IT and ERP Due Diligence Approach

The approach should be one that effectively provides accurate gap and risk analysis determines if any significant operational risks exist due to IT and/or ERP, and then provide sound options for addressing gaps and risks. Several documents should be requested and reviewed, conduct portfolio employee interviews with appropriate personnel, and then complete follow up calls and analyses. The approach should maintain a neutral, unbiased, non-political, and objective interview process followed by cross-referencing interview feedback against provided documentation.  The IT and ERP due diligence must maintain a structured and deliberate methodology that ensures adequate and appropriate due diligence of the three main components of any organizational IT department: team, process, technology, and its infrastructure. In addition, the ERP and IT due diligence must focus on a holistic view of ensuring the alignment of ERP and IT operations and its support of the business operations.

The IT and ERP due diligence is best provided by a vendor-neutral third party. Else, you get into deliberate and undeliberate biases impacting your due diligence. Moreover, you want objective facts and recommended solutions, not opportunities for product sales events from vendors or their value-added partners. Opportunities for any needed product sales events comes later if/as needed through proper product review and being “smart consumers”.

Remember to use care and being professional and proper in your approach. During the process, it is about listening, observing, and examining. While on-site during the observation process, for instance, it is not necessary to provide your opinion or to criticize in any way. Moreover, if due diligence results are shared with the portfolio in an effort to address issues pre-or post-acquisition, it has to be shared and discussed in a way that is proper and professional. On occasion, an internal IT or ERP implementation team member  may want to provide a “rebuttal” to any productive and professional observations in the formal report. This is fine. Not all employees will heed the feedback especially if the due diligence is providing constructive suggestions within their area of responsibility. Although sharing one’s experience requires some subjectivity, as best as possible, maintain an objective, vendor-neutral, and “call it as you see it” approach. After all, that is why the Private Equity firm is paying you.  Your job in providing due diligence is to provide objective feedback as possible based on years of experience and expertise. Even if others have different perspectives, opinions, and perceptions, a sound approach to due diligence provides investment and organizational benefit.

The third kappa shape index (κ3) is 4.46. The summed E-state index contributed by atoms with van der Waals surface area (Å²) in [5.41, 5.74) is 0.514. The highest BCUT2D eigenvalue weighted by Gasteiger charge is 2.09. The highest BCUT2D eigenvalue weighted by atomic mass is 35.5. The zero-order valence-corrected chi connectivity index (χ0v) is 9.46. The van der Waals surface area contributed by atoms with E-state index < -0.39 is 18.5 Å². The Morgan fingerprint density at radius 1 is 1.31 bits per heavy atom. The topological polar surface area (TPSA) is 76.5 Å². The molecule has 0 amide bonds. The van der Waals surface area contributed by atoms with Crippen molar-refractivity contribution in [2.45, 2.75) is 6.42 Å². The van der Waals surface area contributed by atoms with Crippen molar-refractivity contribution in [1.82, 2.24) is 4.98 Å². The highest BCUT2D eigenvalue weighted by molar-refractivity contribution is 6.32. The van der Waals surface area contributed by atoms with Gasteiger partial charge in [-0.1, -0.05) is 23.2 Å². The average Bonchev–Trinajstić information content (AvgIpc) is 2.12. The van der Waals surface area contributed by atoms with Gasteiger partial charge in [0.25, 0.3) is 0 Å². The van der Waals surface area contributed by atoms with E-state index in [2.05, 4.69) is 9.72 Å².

Summary of The General Process 

  • Make sure you clearly understand the business and PE goals prior to beginning the assessment.

Ask the right questions at the onset. These questions will help guide IT and ERP due diligence. When it comes to providing final recommendations and IT and ERP strategy roadmap, these strategic suggestions need to be aligned with organizational goals. The objective is to ensure proper support for potential investment objectives and goals.

  • Request appropriate IT and ERP documentation and information.

There is a vast amount of documentation in terms of IT team/resources, IT infrastructure (networks, systems, applications), IT procedures, and ERP related documents that must be thoroughly reviewed. (More to come on specific documentation in upcoming posts).

  • Conduct Operational tour

The IT and/or ERP due diligence results need to be informed by cross-referencing provided documentation, team member interviews, and evidence confirmation with what is visually observed during an operational tour. Cross-checking multiple sources allows for confidence in ownership and process evidence. What you see may not always be consistent with what you hear.

  • Conduct interviews

The IT and/or ERP due diligence results need to be informed by cross-referencing provided documentation, observation, and direct evidence confirmation with what you hear during interviews. Cross-checking multiple sources allows for confidence in ownership and process evidence. What you hear may not always be consistent with what you see.

  • Assess appropriate IT and ERP documentation and information
    • Review the IT/ERP team, processes, and infrastructure to ensure alignment with organizational strategy. The point is to assess if IT and ERP properly support business operations.
    • Assess the strategy and alignment of all IT components (IT team, process, and infrastructure) to current and future business needs.